Elitism and Its Discontents

Dedicated to the memory of Charles Hamm (April 21, 1925-October 13, 2011)

These discs behind me in my new office, which represent only a small fraction of the recently released music out there, are a constant reminder of the staggering variety of contemporary American music.

For most of my life, I have been much more immediately drawn to the rich and extremely varied contemporary artwork that has been created during the past century in this country (music, paintings, literature, etc.) than in the relatively small and seemingly insular canon of acknowledged “masterpieces” made by people from long ago and faraway. The latter, however, still seem to dominate the agendas of the most established, and usually best funded, institutions within our cultural community. Nevertheless, something seems completely wrongheaded to me about a series of recent attacks on some of America’s prominent cultural institutions.

Last week, The Washington Post reported on a series of scheduled sit-ins at major New York City art museums to protest their elitism. According to an official statement issued by the “Occupy Museum” movement:

No longer will we, the artists of the 99%, allow ourselves to be tricked into accepting a corrupt hierarchical system based on false scarcity and propaganda concerning absurd elevation of one individual genius over another human being for the monetary gain of the elitest of elite. For the past decade and more, artists and art lovers have been the victims of the intense commercialization and co-optation or art. We recognize that art is for everyone, across all classes and cultures and communities. We believe that the Occupy Wall Street Movement will awaken a consciousness that art can bring people together rather than divide them apart as the art world does in our current time.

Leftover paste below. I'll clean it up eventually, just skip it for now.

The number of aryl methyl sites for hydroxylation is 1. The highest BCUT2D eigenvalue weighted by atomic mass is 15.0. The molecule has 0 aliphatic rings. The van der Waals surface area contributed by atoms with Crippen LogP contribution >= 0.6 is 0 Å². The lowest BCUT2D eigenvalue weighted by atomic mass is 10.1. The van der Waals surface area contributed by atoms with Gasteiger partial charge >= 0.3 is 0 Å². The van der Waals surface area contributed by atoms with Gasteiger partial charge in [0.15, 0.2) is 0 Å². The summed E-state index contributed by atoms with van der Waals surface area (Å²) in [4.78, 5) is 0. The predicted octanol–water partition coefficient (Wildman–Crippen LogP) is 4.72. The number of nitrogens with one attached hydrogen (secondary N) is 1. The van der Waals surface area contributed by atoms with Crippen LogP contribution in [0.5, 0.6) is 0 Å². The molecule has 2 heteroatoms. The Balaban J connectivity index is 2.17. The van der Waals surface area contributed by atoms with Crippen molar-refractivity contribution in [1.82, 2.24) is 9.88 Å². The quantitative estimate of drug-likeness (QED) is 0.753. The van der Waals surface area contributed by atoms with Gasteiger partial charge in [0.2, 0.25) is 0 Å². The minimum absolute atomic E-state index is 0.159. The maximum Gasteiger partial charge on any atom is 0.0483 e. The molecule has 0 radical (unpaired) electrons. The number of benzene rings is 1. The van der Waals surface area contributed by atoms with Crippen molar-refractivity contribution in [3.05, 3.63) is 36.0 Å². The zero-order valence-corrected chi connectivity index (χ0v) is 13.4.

Yesterday a report on NPR’s Weekend Edition lamented that while private donations to arts organizations are up by over five percent, those donations are being given to present work that is almost exclusively part of the “European cannon” [sic] which do not appeal to the majority of American citizens today. Ironically it was not too long ago that NPR itself was accused of appealing only to a small, elitist demographic.